Gregory S. DuPont
Putting Trusts to Work for You
Trusts are valuable planning tools that can help you and your family achieve a variety of financial and estate planning goals. You may find many practical ways to use a trust for your investments, retirement, children’s education, and your estate. Let’s look at several types of trusts that may be helpful to you:
● Revocable trust. Assets in a revocable trust avoid probate, which is the judicial process that determines the validity of a will and helps ensure that it is faithfully executed. Therefore, your estate saves time and money, and preserves some privacy. Married couples can also use properly structured revocable trusts to help maximize the use of each spouse’s estate tax exemption amount ($1.5 million per person in 2005). Assets can be left for the benefit of a surviving spouse, while still utilizing the first spouse’s exemption amount.
● Life insurance trust. Policies held by a properly drafted trust may not be included in the insured’s taxable estate. This type of trust is a valuable tool for anyone with a sizable insurance policy.
● Qualified residence trust. Putting your home in a trust can help reduce the potential estate or gift taxes on your personal residence.
Beyond estate planning, here are some other situations where the use of a trust may help you achieve your objectives:
Education. A trust can be set up to help fund a child’s or grandchild’s education expenses. Designated trustees will then have discretion to allocate the funds as appropriate to provide incentives for them to pursue their higher education.
Creditor Protection. Many parents have had the unfortunate experience of making large gifts to a married child who subsequently gets divorced and much of those assets go to the former in-law. In other instances, the child may be subject to claims from a lawsuit. A trust can be an excellent vehicle for making gifts to your children in a way that makes the assets available for their use, but prevents them from being depleted to satisfy the claims of potential creditors.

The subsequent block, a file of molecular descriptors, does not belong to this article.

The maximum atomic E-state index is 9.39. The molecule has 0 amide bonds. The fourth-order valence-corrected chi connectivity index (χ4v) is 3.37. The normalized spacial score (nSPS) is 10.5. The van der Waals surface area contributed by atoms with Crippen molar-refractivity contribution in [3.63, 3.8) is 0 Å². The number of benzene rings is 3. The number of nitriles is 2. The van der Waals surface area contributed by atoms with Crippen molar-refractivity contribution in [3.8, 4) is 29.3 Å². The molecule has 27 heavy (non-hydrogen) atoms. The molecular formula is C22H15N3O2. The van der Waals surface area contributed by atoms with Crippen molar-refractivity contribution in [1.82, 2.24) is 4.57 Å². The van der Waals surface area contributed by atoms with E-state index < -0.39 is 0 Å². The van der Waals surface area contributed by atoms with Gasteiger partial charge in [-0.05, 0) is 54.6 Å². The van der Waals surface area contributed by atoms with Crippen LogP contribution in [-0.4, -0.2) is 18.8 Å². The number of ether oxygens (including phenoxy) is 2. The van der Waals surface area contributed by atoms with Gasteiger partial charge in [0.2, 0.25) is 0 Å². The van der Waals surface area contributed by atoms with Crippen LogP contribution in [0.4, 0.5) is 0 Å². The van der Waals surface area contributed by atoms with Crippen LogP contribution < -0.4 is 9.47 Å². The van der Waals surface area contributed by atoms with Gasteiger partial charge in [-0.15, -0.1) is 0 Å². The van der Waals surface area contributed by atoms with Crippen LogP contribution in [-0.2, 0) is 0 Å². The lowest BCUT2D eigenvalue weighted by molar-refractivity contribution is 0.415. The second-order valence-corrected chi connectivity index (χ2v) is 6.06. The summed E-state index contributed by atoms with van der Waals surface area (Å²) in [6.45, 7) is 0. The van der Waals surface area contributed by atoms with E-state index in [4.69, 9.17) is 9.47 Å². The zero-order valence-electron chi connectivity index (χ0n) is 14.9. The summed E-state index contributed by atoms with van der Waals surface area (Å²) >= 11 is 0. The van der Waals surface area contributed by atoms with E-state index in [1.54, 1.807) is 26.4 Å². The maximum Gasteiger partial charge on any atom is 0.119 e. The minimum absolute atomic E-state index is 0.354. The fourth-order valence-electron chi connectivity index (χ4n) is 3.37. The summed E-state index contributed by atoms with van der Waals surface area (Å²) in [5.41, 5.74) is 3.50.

Spendthrift Protection. If a child or relative needs your financial support, but cannot effectively manage assets, a trust can help ensure funds will be available when truly needed. The trust can be structured to distribute assets when the beneficiary reaches a certain age or to allow the beneficiary to become a co-trustee. With the latter approach, the beneficiary may participate in, but not have sole responsibility for, management of trust assets.
Medicaid/SSI “Supplemental Needs.” If your child has disabilities that may qualify for governmental assistance, the receipt of an inheritance or gift normally will disqualify them from benefits until the gift is “spent down” and only exempt resources remain. Assets in a carefully drafted discretionary trust can permit a trustee to expend needed resources for the child’s benefit in a manner that supplements, but does not replace, governmental resource payments.
There are numerous ways to incorporate trusts into your financial and estate plans. For specific guidance, consult your financial, tax, and legal professionals.